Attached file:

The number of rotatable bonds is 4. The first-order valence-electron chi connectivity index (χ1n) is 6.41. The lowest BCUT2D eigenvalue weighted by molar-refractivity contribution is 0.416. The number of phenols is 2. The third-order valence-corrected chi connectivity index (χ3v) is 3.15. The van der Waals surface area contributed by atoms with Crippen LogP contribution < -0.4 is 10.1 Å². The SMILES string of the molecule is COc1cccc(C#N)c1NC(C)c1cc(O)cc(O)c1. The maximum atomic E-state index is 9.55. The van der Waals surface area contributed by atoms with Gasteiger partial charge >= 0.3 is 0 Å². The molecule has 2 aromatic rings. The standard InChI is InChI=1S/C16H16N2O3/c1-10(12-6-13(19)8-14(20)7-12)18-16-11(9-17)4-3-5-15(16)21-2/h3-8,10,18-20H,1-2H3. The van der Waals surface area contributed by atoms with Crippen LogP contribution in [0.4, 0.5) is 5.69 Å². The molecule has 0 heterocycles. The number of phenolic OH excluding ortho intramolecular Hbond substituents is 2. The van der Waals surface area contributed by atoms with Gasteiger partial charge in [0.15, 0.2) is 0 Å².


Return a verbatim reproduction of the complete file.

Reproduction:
The number of rotatable bonds is 4. The first-order valence-electron chi connectivity index (χ1n) is 6.41. The lowest BCUT2D eigenvalue weighted by molar-refractivity contribution is 0.416. The number of phenols is 2. The third-order valence-corrected chi connectivity index (χ3v) is 3.15. The van der Waals surface area contributed by atoms with Crippen LogP contribution < -0.4 is 10.1 Å². The SMILES string of the molecule is COc1cccc(C#N)c1NC(C)c1cc(O)cc(O)c1. The maximum atomic E-state index is 9.55. The van der Waals surface area contributed by atoms with Gasteiger partial charge >= 0.3 is 0 Å². The molecule has 2 aromatic rings. The standard InChI is InChI=1S/C16H16N2O3/c1-10(12-6-13(19)8-14(20)7-12)18-16-11(9-17)4-3-5-15(16)21-2/h3-8,10,18-20H,1-2H3. The van der Waals surface area contributed by atoms with Crippen LogP contribution in [0.4, 0.5) is 5.69 Å². The molecule has 0 heterocycles. The number of phenolic OH excluding ortho intramolecular Hbond substituents is 2. The van der Waals surface area contributed by atoms with Gasteiger partial charge in [0.15, 0.2) is 0 Å².